Agricultural production and farm incomes in India are frequently affected by natural disasters such as drought, floods, cyclone, storm, landslide, earthquake etc. Susceptibility of agriculture to these disasters is compounded by the outbreak of epidemics and man-made disasters such as fire, sale of spurious seeds, fertilizers and pesticides, price crashes, etc. All these events severely affect farmers through loss in production and farm income. But, agricultural insurance is considered an important mechanism to effectively address the risks to output and income resulting from various natural and man-made events. At present, there are two insurance schemes:
- The National Agriculture Insurance Scheme (NAIS) and
- National Crop Insurance Programme (NCIP).
National Agricultural Insurance Scheme (NAIS)
The Government of India introduced this scheme from Rabi 1999-2000 season to protect the farmers against losses suffered by them due to crop failure on account of natural calamities. The scheme is currently implemented by Agriculture Insurance Company of India (AICIL). The scheme covers all food crops (cereals, millets and pulses) and oil seeds and Annual commercial/ horticultural crops. NAIS is presently being implemented in 24 States and 2 Union Territories except in the States of Punjab & Arunachal Pradesh. Since the inception of the scheme and until up to 31st March, 2011 about 176 million farmers have been insured, covering an area of 269 million hectares for a sum insured value of Rs. 2,21,213 crore against a premium of Rs. 6589 crore. Claims to the tune of about Rs. 22190 crore have been reported so far benefiting nearly 47.6 million farmers representing a claim ratio of 1:3.37.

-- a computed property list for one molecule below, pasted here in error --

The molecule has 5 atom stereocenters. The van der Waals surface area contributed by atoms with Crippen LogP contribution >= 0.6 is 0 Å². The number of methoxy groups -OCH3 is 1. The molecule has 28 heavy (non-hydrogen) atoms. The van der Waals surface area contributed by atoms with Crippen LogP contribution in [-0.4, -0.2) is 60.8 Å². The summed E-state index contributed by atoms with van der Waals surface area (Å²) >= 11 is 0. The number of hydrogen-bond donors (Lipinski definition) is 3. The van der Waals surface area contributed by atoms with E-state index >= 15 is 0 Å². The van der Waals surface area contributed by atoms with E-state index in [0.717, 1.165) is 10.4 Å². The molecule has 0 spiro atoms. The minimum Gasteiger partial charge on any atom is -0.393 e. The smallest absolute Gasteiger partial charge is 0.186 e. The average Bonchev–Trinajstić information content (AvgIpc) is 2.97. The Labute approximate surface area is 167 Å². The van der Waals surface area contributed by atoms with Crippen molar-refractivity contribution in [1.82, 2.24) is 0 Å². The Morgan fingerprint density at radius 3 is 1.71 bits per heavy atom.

National Crop Insurance Programme (NCIP)
A new central sector scheme, ‘National Crop Insurance Programme’ (NCIP) has been introduced by merging Modified National Agricultural Insurance Scheme (MNAIS), Weather Based Crop Insurance Scheme (WBCIS) and Coconut Palm Insurance Scheme (CPIS) throughout the country from Rabi 2013-14. NCIP has been introduced to provide:
- Financial support to the farmers for losses in their crop yield,
- To help in maintaining flow of agricultural credit,
- To encourage farmers to adopt progressive farming practices and higher technology in Agriculture and thereby,
- To help in maintaining production, employment & economic growth.
Continued efforts are made to create awareness about crop insurance schemes by the implementing agencies in coordination with implementing states.
Not enough help offered to the Indian farmer
Though India is an agricultural country, farmer suicides and farm related issues are rampant. This is primarily because agriculture in India is dependent upon the vagaries of weather, particularly monsoon. Rainfall is a major deciding factor for the yield and output of crops every year. Deficiency in rainfall leads to drought; this is again one of the major reasons for farmer deaths across the country. Regions like the Vidharbha district of Maharashtra is extremely drought-prone and one of the highest recorded farmer suicides till date. Apart from drought, re-payment of loans and interests taken for farming also derive mention.